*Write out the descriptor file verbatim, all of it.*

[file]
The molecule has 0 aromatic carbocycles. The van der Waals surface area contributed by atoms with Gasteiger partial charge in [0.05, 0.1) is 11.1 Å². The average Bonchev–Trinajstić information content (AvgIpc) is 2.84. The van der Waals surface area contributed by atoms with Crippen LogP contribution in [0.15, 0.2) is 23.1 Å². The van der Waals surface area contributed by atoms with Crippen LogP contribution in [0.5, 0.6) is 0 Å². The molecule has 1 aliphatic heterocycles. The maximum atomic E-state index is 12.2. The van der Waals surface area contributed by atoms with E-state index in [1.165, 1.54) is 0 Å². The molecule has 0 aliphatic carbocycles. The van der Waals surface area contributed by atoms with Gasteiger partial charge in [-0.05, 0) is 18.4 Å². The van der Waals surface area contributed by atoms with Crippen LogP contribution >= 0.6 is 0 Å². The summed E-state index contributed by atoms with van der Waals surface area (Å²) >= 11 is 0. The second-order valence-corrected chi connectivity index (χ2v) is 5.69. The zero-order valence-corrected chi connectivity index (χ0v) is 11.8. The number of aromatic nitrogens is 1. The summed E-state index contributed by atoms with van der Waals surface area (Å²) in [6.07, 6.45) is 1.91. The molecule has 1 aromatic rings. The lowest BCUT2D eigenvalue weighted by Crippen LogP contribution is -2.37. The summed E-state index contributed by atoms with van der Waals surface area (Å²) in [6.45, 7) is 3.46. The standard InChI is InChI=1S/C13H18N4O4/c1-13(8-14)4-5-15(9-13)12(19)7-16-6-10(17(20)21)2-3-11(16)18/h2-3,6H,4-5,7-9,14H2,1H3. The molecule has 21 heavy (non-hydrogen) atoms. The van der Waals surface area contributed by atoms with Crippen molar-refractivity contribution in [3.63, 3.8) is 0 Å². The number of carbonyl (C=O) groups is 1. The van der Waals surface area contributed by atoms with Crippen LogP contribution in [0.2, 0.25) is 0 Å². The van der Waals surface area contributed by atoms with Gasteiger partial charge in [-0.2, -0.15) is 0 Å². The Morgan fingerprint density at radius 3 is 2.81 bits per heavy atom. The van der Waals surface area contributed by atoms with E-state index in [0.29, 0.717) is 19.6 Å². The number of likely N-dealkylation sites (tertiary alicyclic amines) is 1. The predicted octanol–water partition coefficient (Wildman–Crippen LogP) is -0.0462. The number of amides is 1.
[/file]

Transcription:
The molecule has 0 aromatic carbocycles. The van der Waals surface area contributed by atoms with Gasteiger partial charge in [0.05, 0.1) is 11.1 Å². The average Bonchev–Trinajstić information content (AvgIpc) is 2.84. The van der Waals surface area contributed by atoms with Crippen LogP contribution in [0.15, 0.2) is 23.1 Å². The van der Waals surface area contributed by atoms with Crippen LogP contribution in [0.5, 0.6) is 0 Å². The molecule has 1 aliphatic heterocycles. The maximum atomic E-state index is 12.2. The van der Waals surface area contributed by atoms with E-state index in [1.165, 1.54) is 0 Å². The molecule has 0 aliphatic carbocycles. The van der Waals surface area contributed by atoms with Gasteiger partial charge in [-0.05, 0) is 18.4 Å². The van der Waals surface area contributed by atoms with Crippen LogP contribution >= 0.6 is 0 Å². The summed E-state index contributed by atoms with van der Waals surface area (Å²) >= 11 is 0. The second-order valence-corrected chi connectivity index (χ2v) is 5.69. The zero-order valence-corrected chi connectivity index (χ0v) is 11.8. The number of aromatic nitrogens is 1. The summed E-state index contributed by atoms with van der Waals surface area (Å²) in [6.07, 6.45) is 1.91. The molecule has 1 aromatic rings. The lowest BCUT2D eigenvalue weighted by Crippen LogP contribution is -2.37. The summed E-state index contributed by atoms with van der Waals surface area (Å²) in [6.45, 7) is 3.46. The standard InChI is InChI=1S/C13H18N4O4/c1-13(8-14)4-5-15(9-13)12(19)7-16-6-10(17(20)21)2-3-11(16)18/h2-3,6H,4-5,7-9,14H2,1H3. The molecule has 21 heavy (non-hydrogen) atoms. The van der Waals surface area contributed by atoms with Crippen molar-refractivity contribution in [3.63, 3.8) is 0 Å². The number of carbonyl (C=O) groups is 1. The van der Waals surface area contributed by atoms with Crippen LogP contribution in [0.2, 0.25) is 0 Å². The van der Waals surface area contributed by atoms with Gasteiger partial charge in [-0.2, -0.15) is 0 Å². The Morgan fingerprint density at radius 3 is 2.81 bits per heavy atom. The van der Waals surface area contributed by atoms with E-state index in [0.29, 0.717) is 19.6 Å². The number of likely N-dealkylation sites (tertiary alicyclic amines) is 1. The predicted octanol–water partition coefficient (Wildman–Crippen LogP) is -0.0462. The number of amides is 1.